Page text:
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Energy tariff rule change could mean cheaper deals this winter

Energy tariff rule change could mean cheaper deals this winter
Matt Browning
Written By:
Matt Browning

Households could see cheaper fixed energy deals this winter as the regulator proposes a tariff rule change that could spur suppliers’ appetites to compete for new customers once more.

Under current rules, energy suppliers aren’t allowed to offer cheaper deals to new customers if they can’t also provide the same pricing for existing customers.

As part of a consultation by Ofgem, this “Ban on Acquisition-Only Tariffs” (BATs) was expected to end on 31 March 2025.

However, the energy regulator is “minded to” bring this ban in from 1 October 2024 – six months early – based on its analysis that indicated that “the case for retaining the BAT as an enduring market measure was not compelling for either market stability or price protection reasons”.

Industry experts suggested this move would revitalise the energy market and lead to better price competition for customers who have faced soaring bills.

However, the final decision will be confirmed by Ofgem in July.

Energy market stabilisation

The ban was introduced in April 2022 to stabilise the market after 28 energy firms including Avro Energy, Green and CNG Energy crashed out of the market in 2021.

However, this was extended to 31 March 2023 following the Russian invasion of Ukraine, as energy bills were still deemed too high and volatile.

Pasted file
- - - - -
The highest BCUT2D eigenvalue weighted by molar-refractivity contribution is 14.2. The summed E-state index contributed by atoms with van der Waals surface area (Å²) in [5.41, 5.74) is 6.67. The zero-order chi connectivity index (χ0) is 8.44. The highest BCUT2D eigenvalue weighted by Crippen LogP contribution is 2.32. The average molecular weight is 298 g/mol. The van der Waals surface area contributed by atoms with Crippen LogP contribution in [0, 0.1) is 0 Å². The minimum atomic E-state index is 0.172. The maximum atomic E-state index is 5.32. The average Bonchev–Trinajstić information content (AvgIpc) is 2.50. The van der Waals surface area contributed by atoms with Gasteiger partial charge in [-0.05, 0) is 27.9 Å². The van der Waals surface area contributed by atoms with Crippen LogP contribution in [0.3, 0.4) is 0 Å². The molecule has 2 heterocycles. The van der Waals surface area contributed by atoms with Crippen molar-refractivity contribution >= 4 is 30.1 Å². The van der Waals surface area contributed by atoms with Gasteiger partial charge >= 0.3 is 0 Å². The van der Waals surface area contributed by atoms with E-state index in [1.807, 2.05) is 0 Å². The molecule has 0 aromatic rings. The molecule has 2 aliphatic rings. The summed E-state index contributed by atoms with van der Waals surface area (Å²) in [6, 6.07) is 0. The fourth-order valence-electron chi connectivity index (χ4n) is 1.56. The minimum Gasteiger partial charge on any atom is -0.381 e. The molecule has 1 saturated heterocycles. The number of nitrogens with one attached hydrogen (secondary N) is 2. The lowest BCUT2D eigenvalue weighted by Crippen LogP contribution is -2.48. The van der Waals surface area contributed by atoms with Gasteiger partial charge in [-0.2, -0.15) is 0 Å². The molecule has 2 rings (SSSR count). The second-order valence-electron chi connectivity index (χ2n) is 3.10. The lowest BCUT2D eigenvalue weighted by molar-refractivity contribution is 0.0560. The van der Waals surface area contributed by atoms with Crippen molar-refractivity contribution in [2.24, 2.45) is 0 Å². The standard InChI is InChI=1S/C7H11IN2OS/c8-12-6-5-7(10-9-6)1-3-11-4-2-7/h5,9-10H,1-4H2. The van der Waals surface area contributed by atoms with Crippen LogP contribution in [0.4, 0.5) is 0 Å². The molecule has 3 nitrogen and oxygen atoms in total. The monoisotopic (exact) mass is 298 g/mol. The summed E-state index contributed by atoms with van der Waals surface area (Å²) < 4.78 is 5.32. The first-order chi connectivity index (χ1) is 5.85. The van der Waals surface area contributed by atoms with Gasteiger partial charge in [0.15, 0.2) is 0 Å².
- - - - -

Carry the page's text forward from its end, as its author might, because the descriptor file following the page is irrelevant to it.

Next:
It coincided with Ofgem’s Market Stabilisation Charge (MSC), which forced energy suppliers to pay a fee to a customer’s previous provider, should they choose to switch. This was to reimburse firms that brought wholesale amounts of energy that had lost a customer who decided to switch.

The planned lifting of the ban has come due to “extreme prices” in the market slowing down, and as such, the MSC was removed on 1 April this year.

Meanwhile, a separate consultation from the regulator could lead to a new price cap based on the time of day households use energy.

As part of the plans, there could be a new energy price cap based on factors such as a customer’s vulnerability.

‘This move is a no-brainer’

Richard Neudegg, director of regulation at, believes the BAT being scrapped “heralds good news for households seeking cheaper energy bills”.

Neudegg said: “With a final decision from Ofgem due in July, this move is a no-brainer to improve the chances of decent fixed deals in time for winter.

“Forcing providers to offer the same energy deals to new and existing customers has meant that suppliers have been encouraged to give up delivering cheap deals.”

Neudegg added: “But with the price cap changing every three months, consumers desperately need good value fix options to give them more certainty on their bills. It makes complete sense for Ofgem to remove the piece of regulation that is actively holding this back.

“Removing the ban will incentivise providers to work harder to compete for customers on price, service and choice.”

Related: Is now the time to fix your energy deal?